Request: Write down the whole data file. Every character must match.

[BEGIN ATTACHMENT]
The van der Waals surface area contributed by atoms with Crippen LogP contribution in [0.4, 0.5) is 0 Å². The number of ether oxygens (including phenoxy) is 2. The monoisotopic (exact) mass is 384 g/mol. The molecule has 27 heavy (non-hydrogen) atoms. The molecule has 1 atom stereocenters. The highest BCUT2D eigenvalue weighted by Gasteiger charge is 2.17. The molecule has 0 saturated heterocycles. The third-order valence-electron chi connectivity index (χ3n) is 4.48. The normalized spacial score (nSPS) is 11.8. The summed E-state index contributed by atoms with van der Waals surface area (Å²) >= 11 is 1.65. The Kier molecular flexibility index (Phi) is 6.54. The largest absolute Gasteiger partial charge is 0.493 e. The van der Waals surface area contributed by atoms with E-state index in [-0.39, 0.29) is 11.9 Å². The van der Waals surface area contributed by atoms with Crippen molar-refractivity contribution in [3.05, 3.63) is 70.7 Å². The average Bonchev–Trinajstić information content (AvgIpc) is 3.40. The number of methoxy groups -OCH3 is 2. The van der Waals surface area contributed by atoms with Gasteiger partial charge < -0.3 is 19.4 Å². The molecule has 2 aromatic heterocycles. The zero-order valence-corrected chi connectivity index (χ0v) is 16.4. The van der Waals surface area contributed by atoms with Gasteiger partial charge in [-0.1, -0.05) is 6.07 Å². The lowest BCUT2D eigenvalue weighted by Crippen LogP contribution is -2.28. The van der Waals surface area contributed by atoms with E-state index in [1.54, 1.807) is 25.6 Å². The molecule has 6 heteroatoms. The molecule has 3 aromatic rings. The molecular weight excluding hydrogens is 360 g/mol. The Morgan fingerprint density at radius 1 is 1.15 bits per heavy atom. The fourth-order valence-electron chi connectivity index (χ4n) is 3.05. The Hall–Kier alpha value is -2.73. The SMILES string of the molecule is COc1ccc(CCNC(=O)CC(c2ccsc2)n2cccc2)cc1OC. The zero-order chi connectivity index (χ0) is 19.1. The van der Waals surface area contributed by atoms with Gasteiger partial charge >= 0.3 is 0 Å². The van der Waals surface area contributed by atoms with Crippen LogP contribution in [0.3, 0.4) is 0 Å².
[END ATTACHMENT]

The van der Waals surface area contributed by atoms with Crippen LogP contribution in [0.4, 0.5) is 0 Å². The number of ether oxygens (including phenoxy) is 2. The monoisotopic (exact) mass is 384 g/mol. The molecule has 27 heavy (non-hydrogen) atoms. The molecule has 1 atom stereocenters. The highest BCUT2D eigenvalue weighted by Gasteiger charge is 2.17. The molecule has 0 saturated heterocycles. The third-order valence-electron chi connectivity index (χ3n) is 4.48. The normalized spacial score (nSPS) is 11.8. The summed E-state index contributed by atoms with van der Waals surface area (Å²) >= 11 is 1.65. The Kier molecular flexibility index (Phi) is 6.54. The largest absolute Gasteiger partial charge is 0.493 e. The van der Waals surface area contributed by atoms with E-state index in [-0.39, 0.29) is 11.9 Å². The van der Waals surface area contributed by atoms with Crippen molar-refractivity contribution in [3.05, 3.63) is 70.7 Å². The average Bonchev–Trinajstić information content (AvgIpc) is 3.40. The number of methoxy groups -OCH3 is 2. The van der Waals surface area contributed by atoms with Gasteiger partial charge < -0.3 is 19.4 Å². The molecule has 2 aromatic heterocycles. The zero-order valence-corrected chi connectivity index (χ0v) is 16.4. The van der Waals surface area contributed by atoms with Gasteiger partial charge in [-0.1, -0.05) is 6.07 Å². The lowest BCUT2D eigenvalue weighted by Crippen LogP contribution is -2.28. The van der Waals surface area contributed by atoms with E-state index in [1.54, 1.807) is 25.6 Å². The molecule has 6 heteroatoms. The molecule has 3 aromatic rings. The molecular weight excluding hydrogens is 360 g/mol. The Morgan fingerprint density at radius 1 is 1.15 bits per heavy atom. The fourth-order valence-electron chi connectivity index (χ4n) is 3.05. The Hall–Kier alpha value is -2.73. The SMILES string of the molecule is COc1ccc(CCNC(=O)CC(c2ccsc2)n2cccc2)cc1OC. The zero-order chi connectivity index (χ0) is 19.1. The van der Waals surface area contributed by atoms with Gasteiger partial charge >= 0.3 is 0 Å². The van der Waals surface area contributed by atoms with Crippen LogP contribution in [0.3, 0.4) is 0 Å².